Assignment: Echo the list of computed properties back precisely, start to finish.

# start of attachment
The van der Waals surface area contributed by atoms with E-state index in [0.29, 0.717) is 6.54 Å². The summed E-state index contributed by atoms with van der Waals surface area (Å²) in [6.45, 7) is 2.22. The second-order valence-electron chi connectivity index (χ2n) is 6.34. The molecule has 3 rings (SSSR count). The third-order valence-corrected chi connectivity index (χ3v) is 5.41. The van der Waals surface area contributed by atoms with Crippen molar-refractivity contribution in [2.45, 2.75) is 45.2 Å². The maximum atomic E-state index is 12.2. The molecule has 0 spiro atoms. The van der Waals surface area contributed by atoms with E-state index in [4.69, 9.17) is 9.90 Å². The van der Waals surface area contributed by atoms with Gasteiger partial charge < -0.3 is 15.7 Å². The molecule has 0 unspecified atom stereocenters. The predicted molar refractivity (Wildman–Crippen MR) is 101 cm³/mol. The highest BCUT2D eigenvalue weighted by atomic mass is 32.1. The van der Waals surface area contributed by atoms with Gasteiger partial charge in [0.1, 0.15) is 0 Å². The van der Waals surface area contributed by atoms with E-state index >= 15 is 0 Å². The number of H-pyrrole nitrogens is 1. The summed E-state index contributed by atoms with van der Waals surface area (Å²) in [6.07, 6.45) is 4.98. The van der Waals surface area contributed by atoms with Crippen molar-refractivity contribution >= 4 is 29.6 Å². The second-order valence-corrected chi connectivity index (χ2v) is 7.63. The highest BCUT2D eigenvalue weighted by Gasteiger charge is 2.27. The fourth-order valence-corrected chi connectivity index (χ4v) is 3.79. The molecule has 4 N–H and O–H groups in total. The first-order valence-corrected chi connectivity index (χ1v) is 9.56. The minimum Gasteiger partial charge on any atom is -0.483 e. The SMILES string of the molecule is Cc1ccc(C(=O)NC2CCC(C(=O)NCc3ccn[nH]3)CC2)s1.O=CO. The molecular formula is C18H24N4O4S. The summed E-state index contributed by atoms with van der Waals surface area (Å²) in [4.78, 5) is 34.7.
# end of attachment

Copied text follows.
The van der Waals surface area contributed by atoms with E-state index in [0.29, 0.717) is 6.54 Å². The summed E-state index contributed by atoms with van der Waals surface area (Å²) in [6.45, 7) is 2.22. The second-order valence-electron chi connectivity index (χ2n) is 6.34. The molecule has 3 rings (SSSR count). The third-order valence-corrected chi connectivity index (χ3v) is 5.41. The van der Waals surface area contributed by atoms with Crippen molar-refractivity contribution in [2.45, 2.75) is 45.2 Å². The maximum atomic E-state index is 12.2. The molecule has 0 spiro atoms. The van der Waals surface area contributed by atoms with E-state index in [4.69, 9.17) is 9.90 Å². The van der Waals surface area contributed by atoms with Gasteiger partial charge < -0.3 is 15.7 Å². The molecule has 0 unspecified atom stereocenters. The predicted molar refractivity (Wildman–Crippen MR) is 101 cm³/mol. The highest BCUT2D eigenvalue weighted by atomic mass is 32.1. The van der Waals surface area contributed by atoms with Gasteiger partial charge in [0.1, 0.15) is 0 Å². The van der Waals surface area contributed by atoms with E-state index >= 15 is 0 Å². The number of H-pyrrole nitrogens is 1. The summed E-state index contributed by atoms with van der Waals surface area (Å²) in [6.07, 6.45) is 4.98. The van der Waals surface area contributed by atoms with Crippen molar-refractivity contribution >= 4 is 29.6 Å². The second-order valence-corrected chi connectivity index (χ2v) is 7.63. The highest BCUT2D eigenvalue weighted by Gasteiger charge is 2.27. The fourth-order valence-corrected chi connectivity index (χ4v) is 3.79. The molecule has 4 N–H and O–H groups in total. The first-order valence-corrected chi connectivity index (χ1v) is 9.56. The minimum Gasteiger partial charge on any atom is -0.483 e. The SMILES string of the molecule is Cc1ccc(C(=O)NC2CCC(C(=O)NCc3ccn[nH]3)CC2)s1.O=CO. The molecular formula is C18H24N4O4S. The summed E-state index contributed by atoms with van der Waals surface area (Å²) in [4.78, 5) is 34.7.